China's Economic Reforms Have Outpaced Political Ones In The 25 Years Since Tiananmen Square

 @gmorcroftg.morcroft@ibtimes.com
on June 02 2014 12:09 PM
China_Flags
A paramilitary solder stands guards on Tiananmen Square, next to the Great Hall of the People where the National People's Congress will be held, in Beijing on Feb. 28, 2014. Reuters/Kim Kyung-Hoon

Twenty-five years after the Chinese Communist Party crushed a grassroots democracy movement and killed uncounted numbers of dissidents, the nation’s top leaders have largely succeeded in keeping the nation’s economy growing while maintaining a hammerlock on political authority and control.

By the time of the 1989 massacre in Beijing, Deng Xiaoping had already introduced economic reforms designed not only to enrich the country but also to quell civilian dissent. Many observers suggested at the time, and continue to say to this day, that Deng’s moves were amplified by government concern about communism’s failure in the former Soviet Union.

Deng, who introduced the reforms that have led to China’s quarter century of economic growth, famously once said, “Poverty is not socialism. To be rich is glorious.”

And glory China found, at least economically. By the 1990s, just a year after the Tiananmen massacre, China’s economy began to grow by about 10 percent per year.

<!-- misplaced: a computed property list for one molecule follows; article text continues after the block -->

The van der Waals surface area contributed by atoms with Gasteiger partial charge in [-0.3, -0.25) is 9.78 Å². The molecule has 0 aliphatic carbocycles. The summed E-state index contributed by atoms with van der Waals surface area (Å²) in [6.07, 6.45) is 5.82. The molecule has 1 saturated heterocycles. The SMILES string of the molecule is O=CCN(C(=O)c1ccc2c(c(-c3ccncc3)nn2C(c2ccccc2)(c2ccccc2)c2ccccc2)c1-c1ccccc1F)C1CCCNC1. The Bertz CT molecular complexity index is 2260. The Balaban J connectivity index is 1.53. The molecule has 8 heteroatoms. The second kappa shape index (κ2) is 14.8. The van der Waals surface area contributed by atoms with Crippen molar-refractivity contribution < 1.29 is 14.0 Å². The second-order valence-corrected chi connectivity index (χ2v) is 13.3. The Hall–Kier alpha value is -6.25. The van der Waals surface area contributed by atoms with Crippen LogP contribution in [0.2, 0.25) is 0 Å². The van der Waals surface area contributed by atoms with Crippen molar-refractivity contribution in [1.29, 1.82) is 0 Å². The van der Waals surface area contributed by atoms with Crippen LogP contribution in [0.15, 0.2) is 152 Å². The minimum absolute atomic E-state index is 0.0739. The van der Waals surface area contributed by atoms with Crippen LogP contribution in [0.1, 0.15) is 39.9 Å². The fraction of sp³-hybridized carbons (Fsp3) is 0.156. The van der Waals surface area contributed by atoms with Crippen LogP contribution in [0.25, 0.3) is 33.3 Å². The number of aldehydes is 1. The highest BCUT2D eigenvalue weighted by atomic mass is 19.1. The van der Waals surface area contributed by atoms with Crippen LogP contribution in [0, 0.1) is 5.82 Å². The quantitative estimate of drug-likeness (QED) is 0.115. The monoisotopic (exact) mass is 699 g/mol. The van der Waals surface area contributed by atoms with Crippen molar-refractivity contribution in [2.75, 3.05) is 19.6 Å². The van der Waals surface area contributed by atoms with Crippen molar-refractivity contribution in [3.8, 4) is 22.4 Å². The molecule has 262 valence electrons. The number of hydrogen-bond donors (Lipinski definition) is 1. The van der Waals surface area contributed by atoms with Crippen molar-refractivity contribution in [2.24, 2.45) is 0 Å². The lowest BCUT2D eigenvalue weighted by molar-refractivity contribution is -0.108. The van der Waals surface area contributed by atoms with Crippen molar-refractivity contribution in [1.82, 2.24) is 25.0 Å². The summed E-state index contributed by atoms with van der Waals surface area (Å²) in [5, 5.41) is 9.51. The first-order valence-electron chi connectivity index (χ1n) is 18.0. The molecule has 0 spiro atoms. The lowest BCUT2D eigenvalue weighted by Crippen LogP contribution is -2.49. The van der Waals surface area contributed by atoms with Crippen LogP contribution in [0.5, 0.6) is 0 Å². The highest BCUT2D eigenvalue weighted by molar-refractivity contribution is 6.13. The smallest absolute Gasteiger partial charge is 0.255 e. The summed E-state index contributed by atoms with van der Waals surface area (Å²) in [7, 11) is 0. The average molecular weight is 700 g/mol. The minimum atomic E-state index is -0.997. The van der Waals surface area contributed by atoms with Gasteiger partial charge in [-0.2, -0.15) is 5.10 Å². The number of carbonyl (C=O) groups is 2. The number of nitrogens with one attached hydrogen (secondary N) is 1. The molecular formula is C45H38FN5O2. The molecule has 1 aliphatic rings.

chinagdp China's GDP 1952 to 2005  china

While the nation faced a number of social disruptions and internal political battles, its economy managed to maintain 10 percent plus growth for some time, and it has only been since the global financial crisis that growth has slowed. It’s expected to come in at about 7.5 percent this year.

Highlighting the ongoing split between economic opportunity and political freedom in China 25 years after Tiananmen, China is believed to have imposed a partial crackdown on certain Google services ahead of the anniversary of the protests.

Arthur Brooks, the president of the American Enterprise Group and a former professor at Syracuse University, said on the Institute’s website that, “whether or not China’s human rights violations undermine its GDP, they are tragic in and of themselves. That a billion Chinese people today have economic opportunities unthinkable a generation ago is an incredible blessing. But without an equal expansion of individual liberty, that miracle will remain profoundly incomplete.”

economist China GDP and social unrest  The Economist

Foreign Policy magazine published the following trio of charts looking at China’s stunning growth since the implementation of Deng’s economic reforms:

 

pic 3 Chart 1  Foreign Policy

pic2 Chart 2  Foreign Policy

picq Chart 3  Foreign Policy

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